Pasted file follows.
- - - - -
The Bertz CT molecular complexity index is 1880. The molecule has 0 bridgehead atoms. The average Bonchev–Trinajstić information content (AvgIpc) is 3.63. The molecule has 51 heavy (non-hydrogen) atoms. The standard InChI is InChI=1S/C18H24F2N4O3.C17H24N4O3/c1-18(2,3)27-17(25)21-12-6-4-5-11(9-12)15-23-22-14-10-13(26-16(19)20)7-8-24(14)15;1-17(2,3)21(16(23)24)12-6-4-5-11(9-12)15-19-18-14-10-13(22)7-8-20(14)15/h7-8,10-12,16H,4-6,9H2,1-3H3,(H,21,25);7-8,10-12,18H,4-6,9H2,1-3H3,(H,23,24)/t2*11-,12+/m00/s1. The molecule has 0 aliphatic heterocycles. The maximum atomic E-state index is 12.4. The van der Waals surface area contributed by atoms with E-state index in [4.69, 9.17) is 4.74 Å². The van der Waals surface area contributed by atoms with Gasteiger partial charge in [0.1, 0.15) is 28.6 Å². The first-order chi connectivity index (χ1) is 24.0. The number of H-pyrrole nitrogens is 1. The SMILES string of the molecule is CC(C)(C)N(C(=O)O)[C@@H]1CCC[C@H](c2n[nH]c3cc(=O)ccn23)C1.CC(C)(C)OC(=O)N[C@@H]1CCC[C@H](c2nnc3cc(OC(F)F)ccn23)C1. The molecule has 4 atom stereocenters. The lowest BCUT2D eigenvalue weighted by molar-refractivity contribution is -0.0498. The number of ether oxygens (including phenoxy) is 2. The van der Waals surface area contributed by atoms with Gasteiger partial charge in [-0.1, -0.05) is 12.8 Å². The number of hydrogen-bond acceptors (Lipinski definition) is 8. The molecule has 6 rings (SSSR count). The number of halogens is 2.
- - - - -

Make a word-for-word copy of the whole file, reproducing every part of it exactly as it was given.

The Bertz CT molecular complexity index is 1880. The molecule has 0 bridgehead atoms. The average Bonchev–Trinajstić information content (AvgIpc) is 3.63. The molecule has 51 heavy (non-hydrogen) atoms. The standard InChI is InChI=1S/C18H24F2N4O3.C17H24N4O3/c1-18(2,3)27-17(25)21-12-6-4-5-11(9-12)15-23-22-14-10-13(26-16(19)20)7-8-24(14)15;1-17(2,3)21(16(23)24)12-6-4-5-11(9-12)15-19-18-14-10-13(22)7-8-20(14)15/h7-8,10-12,16H,4-6,9H2,1-3H3,(H,21,25);7-8,10-12,18H,4-6,9H2,1-3H3,(H,23,24)/t2*11-,12+/m00/s1. The molecule has 0 aliphatic heterocycles. The maximum atomic E-state index is 12.4. The van der Waals surface area contributed by atoms with E-state index in [4.69, 9.17) is 4.74 Å². The van der Waals surface area contributed by atoms with Gasteiger partial charge in [0.1, 0.15) is 28.6 Å². The first-order chi connectivity index (χ1) is 24.0. The number of H-pyrrole nitrogens is 1. The SMILES string of the molecule is CC(C)(C)N(C(=O)O)[C@@H]1CCC[C@H](c2n[nH]c3cc(=O)ccn23)C1.CC(C)(C)OC(=O)N[C@@H]1CCC[C@H](c2nnc3cc(OC(F)F)ccn23)C1. The molecule has 4 atom stereocenters. The lowest BCUT2D eigenvalue weighted by molar-refractivity contribution is -0.0498. The number of ether oxygens (including phenoxy) is 2. The van der Waals surface area contributed by atoms with Gasteiger partial charge in [-0.1, -0.05) is 12.8 Å². The number of hydrogen-bond acceptors (Lipinski definition) is 8. The molecule has 6 rings (SSSR count). The number of halogens is 2.